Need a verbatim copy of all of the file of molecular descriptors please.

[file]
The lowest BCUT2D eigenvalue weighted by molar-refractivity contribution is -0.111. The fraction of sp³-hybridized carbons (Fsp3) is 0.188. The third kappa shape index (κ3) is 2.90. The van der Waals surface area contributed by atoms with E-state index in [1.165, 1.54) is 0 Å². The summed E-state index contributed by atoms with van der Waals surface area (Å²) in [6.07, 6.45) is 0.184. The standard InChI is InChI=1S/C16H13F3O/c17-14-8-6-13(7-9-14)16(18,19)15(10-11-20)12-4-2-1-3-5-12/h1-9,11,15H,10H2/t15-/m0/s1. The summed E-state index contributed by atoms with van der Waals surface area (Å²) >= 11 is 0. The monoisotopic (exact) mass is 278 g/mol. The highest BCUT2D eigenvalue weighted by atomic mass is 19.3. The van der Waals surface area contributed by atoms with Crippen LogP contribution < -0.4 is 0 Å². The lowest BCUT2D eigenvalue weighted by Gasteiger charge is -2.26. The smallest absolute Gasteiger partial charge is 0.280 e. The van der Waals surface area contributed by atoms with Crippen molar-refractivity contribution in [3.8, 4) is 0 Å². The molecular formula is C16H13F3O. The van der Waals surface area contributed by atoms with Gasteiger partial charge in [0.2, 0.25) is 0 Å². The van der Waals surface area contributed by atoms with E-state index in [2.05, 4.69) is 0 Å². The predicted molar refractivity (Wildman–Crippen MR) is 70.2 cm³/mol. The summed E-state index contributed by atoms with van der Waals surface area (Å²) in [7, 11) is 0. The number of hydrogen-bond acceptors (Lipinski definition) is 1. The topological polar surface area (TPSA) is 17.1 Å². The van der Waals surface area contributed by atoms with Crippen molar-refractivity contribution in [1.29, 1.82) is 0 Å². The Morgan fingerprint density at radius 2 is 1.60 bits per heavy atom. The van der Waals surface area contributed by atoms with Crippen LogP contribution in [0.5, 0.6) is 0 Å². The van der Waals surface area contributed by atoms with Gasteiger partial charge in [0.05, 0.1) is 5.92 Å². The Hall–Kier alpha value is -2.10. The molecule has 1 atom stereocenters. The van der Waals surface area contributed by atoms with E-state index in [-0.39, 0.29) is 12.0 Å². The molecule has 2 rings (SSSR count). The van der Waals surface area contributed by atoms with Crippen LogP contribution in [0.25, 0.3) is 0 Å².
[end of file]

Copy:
The lowest BCUT2D eigenvalue weighted by molar-refractivity contribution is -0.111. The fraction of sp³-hybridized carbons (Fsp3) is 0.188. The third kappa shape index (κ3) is 2.90. The van der Waals surface area contributed by atoms with E-state index in [1.165, 1.54) is 0 Å². The summed E-state index contributed by atoms with van der Waals surface area (Å²) in [6.07, 6.45) is 0.184. The standard InChI is InChI=1S/C16H13F3O/c17-14-8-6-13(7-9-14)16(18,19)15(10-11-20)12-4-2-1-3-5-12/h1-9,11,15H,10H2/t15-/m0/s1. The summed E-state index contributed by atoms with van der Waals surface area (Å²) >= 11 is 0. The monoisotopic (exact) mass is 278 g/mol. The highest BCUT2D eigenvalue weighted by atomic mass is 19.3. The van der Waals surface area contributed by atoms with Crippen LogP contribution < -0.4 is 0 Å². The lowest BCUT2D eigenvalue weighted by Gasteiger charge is -2.26. The smallest absolute Gasteiger partial charge is 0.280 e. The van der Waals surface area contributed by atoms with Crippen molar-refractivity contribution in [3.8, 4) is 0 Å². The molecular formula is C16H13F3O. The van der Waals surface area contributed by atoms with Gasteiger partial charge in [0.2, 0.25) is 0 Å². The van der Waals surface area contributed by atoms with E-state index in [2.05, 4.69) is 0 Å². The predicted molar refractivity (Wildman–Crippen MR) is 70.2 cm³/mol. The summed E-state index contributed by atoms with van der Waals surface area (Å²) in [7, 11) is 0. The number of hydrogen-bond acceptors (Lipinski definition) is 1. The topological polar surface area (TPSA) is 17.1 Å². The van der Waals surface area contributed by atoms with Crippen molar-refractivity contribution in [1.29, 1.82) is 0 Å². The Morgan fingerprint density at radius 2 is 1.60 bits per heavy atom. The van der Waals surface area contributed by atoms with Crippen LogP contribution in [0.5, 0.6) is 0 Å². The van der Waals surface area contributed by atoms with Gasteiger partial charge in [0.05, 0.1) is 5.92 Å². The Hall–Kier alpha value is -2.10. The molecule has 1 atom stereocenters. The van der Waals surface area contributed by atoms with E-state index in [-0.39, 0.29) is 12.0 Å². The molecule has 2 rings (SSSR count). The van der Waals surface area contributed by atoms with Crippen LogP contribution in [0.25, 0.3) is 0 Å².